UnrestoredUnrestoredHistorical viewHistorical viewKalta Minor todayKalta Minor today
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One of the most distinctive landmarks of Khiva, the squat unfinished Kalta Minor was planned to be the tallest minaret in the Muslim East. Construction began in 1851 by Mohammed Amin Khan who wanted to have an impressive minaret as the finishing touch for his lavish new madrassah. Unfortunately it was never completed but the sheer girth of its base suggests that it would have boasted truly mammoth proportions. Today it stands at a mere 26 metres although for almost a century it measured only 23 metres in height until restoration in the 1970's uncovered a further 3 metres buried in accumulated sand and dirt. Also discovered were the row of cells (now used as shop stalls) leading to the Ota Darvasa.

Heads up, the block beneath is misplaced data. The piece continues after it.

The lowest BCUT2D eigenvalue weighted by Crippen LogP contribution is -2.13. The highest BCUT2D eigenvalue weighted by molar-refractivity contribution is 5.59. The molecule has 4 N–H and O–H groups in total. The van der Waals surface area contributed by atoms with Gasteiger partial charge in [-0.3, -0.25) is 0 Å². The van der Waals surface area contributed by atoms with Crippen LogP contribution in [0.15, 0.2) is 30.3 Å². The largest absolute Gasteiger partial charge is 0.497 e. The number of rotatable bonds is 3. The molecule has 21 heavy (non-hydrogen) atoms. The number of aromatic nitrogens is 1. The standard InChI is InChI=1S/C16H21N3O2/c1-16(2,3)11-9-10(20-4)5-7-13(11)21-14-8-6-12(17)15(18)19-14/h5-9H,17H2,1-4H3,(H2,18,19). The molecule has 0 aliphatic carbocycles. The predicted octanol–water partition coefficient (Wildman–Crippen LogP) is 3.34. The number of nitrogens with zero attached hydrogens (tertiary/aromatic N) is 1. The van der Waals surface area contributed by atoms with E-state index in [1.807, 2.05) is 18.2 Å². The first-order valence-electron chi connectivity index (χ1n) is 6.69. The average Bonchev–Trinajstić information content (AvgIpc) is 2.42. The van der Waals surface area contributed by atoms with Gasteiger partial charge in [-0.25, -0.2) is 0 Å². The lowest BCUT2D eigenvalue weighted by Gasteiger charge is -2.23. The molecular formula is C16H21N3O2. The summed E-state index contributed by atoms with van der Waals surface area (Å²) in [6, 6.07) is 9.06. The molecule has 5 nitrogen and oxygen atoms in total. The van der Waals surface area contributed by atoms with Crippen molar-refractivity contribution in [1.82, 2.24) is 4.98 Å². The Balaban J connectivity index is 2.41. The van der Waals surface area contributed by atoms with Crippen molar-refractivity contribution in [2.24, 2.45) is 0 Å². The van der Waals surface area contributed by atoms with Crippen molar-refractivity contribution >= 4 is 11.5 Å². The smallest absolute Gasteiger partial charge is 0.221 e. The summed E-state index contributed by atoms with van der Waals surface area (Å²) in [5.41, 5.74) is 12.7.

Despite its unfinished state, the Kaltor Minor is still a beautiful spectacle with lush green and blue tiled bricks and an inscription from a Persian poet encircling its upper dimensions. Access to the top of the minaret is through the madrassah although it's currently off-limits to tourists. Its name aptly means 'Short Minaret' although it originally was known as the 'Kok Minor' or 'Blue Minaret'.